In discussing the forthcoming UK budget, Robert Peston writes:
“And before I am savaged (as I always am) by the Krugman crew of Keynesian economists for even allowing George Osborne's argument an airing, I am not saying that the net negative impact on our national income and living standards of cutting the deficit faster is less than their alternative route of slower so-called fiscal consolidation.
I am simply pointing out that there is a debate here (though Krugman, Wren-Lewis and Portes are utterly persuaded they've won this match - and take the somewhat patronising view that voters who think differently are ignorant sheep led astray by a malign or blinkered media).”
I do not want to disappoint, and as I was about to write something on the macroeconomic consensus on austerity anyway, let me oblige - not in savaging (I leave that to my American colleague in arms!), but in justifying why I think there is such a consensus in the places that count. By consensus I do not mean that everyone agrees - of course not - but that a very large majority do, which probably counts as consensus in economics.
Unfortunately we do not have a great deal of information on what academic economists as a whole think about austerity, but we do have two important survey results which are pretty conclusive. In the US, there is the IFM Forum, which regularly asks a group of distinguished economists - including many macroeconomists - their views on key policy issues. The last poll I have seen suggests that 82% of that panel thought the 2009 Obama stimulus had reduced unemployment, while only 2% disagreed. In the UK, the CFM survey asked a similar question to a smaller group of academic economists, most of whom are macroeconomists. Only 15% agreed that the austerity policies of the coalition government have had a positive effect on aggregate economic activity, while 66% disagreed. That consensus is not universal - it would not apply in Germany for example - but I doubt if anyone would disagree when I say that US economists call the shots as far as academic macroeconomics is concerned.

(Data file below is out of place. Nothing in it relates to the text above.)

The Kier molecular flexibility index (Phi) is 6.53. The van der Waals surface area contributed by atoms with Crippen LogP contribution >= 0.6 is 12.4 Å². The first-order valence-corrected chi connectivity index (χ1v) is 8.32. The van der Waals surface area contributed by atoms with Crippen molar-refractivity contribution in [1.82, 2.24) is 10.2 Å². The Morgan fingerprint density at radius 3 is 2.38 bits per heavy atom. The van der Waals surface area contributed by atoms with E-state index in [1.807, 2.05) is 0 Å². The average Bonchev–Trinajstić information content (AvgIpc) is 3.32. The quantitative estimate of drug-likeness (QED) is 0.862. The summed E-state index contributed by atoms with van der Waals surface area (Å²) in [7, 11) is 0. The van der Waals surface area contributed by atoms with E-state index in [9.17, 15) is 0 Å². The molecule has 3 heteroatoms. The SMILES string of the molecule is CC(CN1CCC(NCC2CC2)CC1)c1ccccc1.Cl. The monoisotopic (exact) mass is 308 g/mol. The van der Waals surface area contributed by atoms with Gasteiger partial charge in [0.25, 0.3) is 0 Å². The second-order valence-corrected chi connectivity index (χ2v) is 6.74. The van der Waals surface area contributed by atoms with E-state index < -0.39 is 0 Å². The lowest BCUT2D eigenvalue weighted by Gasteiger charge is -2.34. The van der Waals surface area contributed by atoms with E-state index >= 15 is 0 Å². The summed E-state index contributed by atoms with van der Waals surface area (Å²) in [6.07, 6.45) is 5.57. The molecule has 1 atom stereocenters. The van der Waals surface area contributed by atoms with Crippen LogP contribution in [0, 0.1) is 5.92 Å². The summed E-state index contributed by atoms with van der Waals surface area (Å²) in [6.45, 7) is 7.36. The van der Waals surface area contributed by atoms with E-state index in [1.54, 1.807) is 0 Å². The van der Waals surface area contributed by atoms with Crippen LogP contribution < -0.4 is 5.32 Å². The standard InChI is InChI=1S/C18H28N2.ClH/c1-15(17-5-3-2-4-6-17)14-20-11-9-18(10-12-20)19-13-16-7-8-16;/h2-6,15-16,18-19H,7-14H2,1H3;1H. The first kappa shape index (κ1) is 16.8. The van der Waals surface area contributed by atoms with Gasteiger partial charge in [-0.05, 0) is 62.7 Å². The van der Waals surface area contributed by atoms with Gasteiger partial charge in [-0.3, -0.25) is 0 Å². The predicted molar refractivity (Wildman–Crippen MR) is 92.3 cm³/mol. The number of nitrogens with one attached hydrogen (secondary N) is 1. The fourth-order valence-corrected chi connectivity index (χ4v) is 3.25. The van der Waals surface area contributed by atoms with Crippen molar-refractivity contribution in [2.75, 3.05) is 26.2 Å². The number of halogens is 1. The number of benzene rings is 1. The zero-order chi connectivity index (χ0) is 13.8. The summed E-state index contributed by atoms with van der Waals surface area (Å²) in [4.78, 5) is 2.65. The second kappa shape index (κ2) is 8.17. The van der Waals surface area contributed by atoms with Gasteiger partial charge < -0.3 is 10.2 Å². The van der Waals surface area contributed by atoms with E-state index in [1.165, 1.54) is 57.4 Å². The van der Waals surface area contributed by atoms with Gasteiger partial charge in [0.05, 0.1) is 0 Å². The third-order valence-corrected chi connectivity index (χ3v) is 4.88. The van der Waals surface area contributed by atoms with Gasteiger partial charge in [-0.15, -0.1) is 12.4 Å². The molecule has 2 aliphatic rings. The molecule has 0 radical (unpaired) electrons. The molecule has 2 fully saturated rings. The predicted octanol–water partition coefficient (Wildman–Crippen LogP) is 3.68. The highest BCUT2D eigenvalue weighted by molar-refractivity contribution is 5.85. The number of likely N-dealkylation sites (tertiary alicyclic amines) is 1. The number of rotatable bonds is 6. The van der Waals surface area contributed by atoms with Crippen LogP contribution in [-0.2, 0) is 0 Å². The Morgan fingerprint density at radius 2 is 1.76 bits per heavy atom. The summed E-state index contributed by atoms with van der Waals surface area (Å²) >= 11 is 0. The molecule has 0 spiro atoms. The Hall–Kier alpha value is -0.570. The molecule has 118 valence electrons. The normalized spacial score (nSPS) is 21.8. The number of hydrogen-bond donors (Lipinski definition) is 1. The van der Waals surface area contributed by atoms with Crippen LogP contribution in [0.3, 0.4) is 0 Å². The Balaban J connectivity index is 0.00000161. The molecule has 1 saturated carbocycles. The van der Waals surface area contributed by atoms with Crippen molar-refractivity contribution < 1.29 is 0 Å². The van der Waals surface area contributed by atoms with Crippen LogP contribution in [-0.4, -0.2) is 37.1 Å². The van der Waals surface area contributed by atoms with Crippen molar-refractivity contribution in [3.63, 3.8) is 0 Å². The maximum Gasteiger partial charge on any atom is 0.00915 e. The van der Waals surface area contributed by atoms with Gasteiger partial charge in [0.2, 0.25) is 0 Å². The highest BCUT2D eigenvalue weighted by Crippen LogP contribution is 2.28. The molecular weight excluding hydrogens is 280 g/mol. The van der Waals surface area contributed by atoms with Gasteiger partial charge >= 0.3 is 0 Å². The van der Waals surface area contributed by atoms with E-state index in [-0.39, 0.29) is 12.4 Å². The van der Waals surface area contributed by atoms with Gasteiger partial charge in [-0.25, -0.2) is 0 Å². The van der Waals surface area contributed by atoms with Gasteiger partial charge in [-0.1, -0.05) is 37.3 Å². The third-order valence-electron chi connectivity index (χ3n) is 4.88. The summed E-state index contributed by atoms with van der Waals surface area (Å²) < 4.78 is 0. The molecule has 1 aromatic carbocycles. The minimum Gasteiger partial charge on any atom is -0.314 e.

This is why economists the world over continue to teach Keynesian macro to undergraduates, and normally not as one ‘school of thought’ but rather as an initial approximation of how the economy actually works. As Amartya Sen so forcefully reminds us, the experience of the last hundred years has earned Keynesian theory this central role.
However we have another, more indirect, source of evidence. If you asked whether there was a standard model for analysing the business cycle among economists in academia and in policy making institutions, the answer would have to be the New Keynesian model. I want to include economists in central banks in particular because they have to put theories of the business cycle into practice on a regular basis. The key macromodels that central banks use to forecast and to analyse policy are Keynesian, and many are New Keynesian. Having worked a great deal with New Keynesian models myself, I also know what they imply about temporary changes in government spending in a liquidity trap (see this paper by Mike Woodford, for example). It may be possible to adapt these models to give you expansionary austerity, but no such adaptations command general or even partial support.